Tag Archives: Mayan

Tikal Reborn

Tikal, Guatemala

Tikal's Grand Plaza, Guatemala


Sitting on the vastness of Tikal’s Mayan ruins it is common for visitors to imagine the bustling city that once thrived here. How it must have looked in its prime, with the jungle pushed far back to make way for endless crops and marvelous limestone structures that towered over the landscape. How proud its residents must have been to live in this shining capital of a dominant power.

And yet my thoughts were drawn in a completely different direction; Read More…

When Mayan Gods are Smiling

Xunantunich, Cayo, Belize

We awoke to such dark skies and rain that we considered abandoning our planned trek to the Mayan temple of Xunantunich (Shoo-nahn-too-neech) in the Cayo District of Belize. After procuring some plastic rain ponchos we decided to brave the weather and undertake the bus trip and mile long walk needed to reach the ruins.

The Mayan Gods smiled on our fortitude.

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ATM: Hell’s Tale of an Empire’s Fall

Actun Tunichil Muknal Cave, Belize

After an hour long drive and a forty minute hike we arrived at a place that might have been Eden. The entrance to Belize’s Actun Tunichil Muknal cave is submerged in a pool of water made ice blue by dissolved minerals. The morning sun flickered through the trees, illuminating the vibrant greens of the jungle trees and moss covered rocks. It was peaceful, lovely and alive.

Appearances are deceiving, though. This wasn’t the entrance to paradise. It was the opening to Xibalba (”shi-ball-bah”), the underworld of the ancient Mayan people. The story told here is not one of creation, but of sadness, desperation, and decline.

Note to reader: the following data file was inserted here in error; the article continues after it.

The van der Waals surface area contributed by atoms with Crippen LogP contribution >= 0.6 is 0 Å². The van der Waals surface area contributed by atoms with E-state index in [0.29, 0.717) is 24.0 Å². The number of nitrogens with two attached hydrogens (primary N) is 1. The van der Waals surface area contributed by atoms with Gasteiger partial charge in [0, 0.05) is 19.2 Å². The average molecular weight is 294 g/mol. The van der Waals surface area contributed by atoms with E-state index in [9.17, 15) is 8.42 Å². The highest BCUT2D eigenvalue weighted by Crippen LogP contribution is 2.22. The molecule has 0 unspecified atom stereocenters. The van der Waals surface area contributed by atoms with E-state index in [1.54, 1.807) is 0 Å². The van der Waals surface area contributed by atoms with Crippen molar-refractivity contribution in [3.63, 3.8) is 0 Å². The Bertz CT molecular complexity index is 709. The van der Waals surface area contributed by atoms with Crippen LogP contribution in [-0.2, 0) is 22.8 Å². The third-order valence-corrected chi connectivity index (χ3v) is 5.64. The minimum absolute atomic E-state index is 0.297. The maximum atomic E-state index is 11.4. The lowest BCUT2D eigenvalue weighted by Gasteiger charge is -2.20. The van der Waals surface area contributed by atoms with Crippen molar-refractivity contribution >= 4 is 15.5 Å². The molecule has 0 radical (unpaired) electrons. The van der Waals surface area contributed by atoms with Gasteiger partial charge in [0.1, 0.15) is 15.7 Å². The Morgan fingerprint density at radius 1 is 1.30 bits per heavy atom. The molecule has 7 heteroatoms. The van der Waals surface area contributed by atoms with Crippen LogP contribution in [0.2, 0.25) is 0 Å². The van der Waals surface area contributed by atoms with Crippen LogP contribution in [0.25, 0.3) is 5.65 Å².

We went to Actun Tunichil Muknal to simply explore another cave system, the fifth of our recent travels. What we found instead was something unlike anything we’ve ever seen.

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Mayan Mystery Solved

Cahal Pech, Mayan Site, San Ignacio Belize

We’ve accomplished something scores of archeologists, with a lifetime of study, have failed to do. With a single visit to a single Mayan site, we’ve solved the enduring mystery of what caused the collapse of a once great civilization.

Over some 3,000 years of development, the Mayan people progressed into a populous and intellectually advanced society. At their peak, around 800 A.D., they had acquired an advanced understanding of mathematics, astronomy, agriculture and architecture. They built elaborate city states with magnificent palaces and soaring temples that supported a population of millions.

And then, sometime around the 8th century, this great society went into decline. Its city states were eventually abandoned; its population dispersed. The reasons for the collapse are still unexplained. That is until know.

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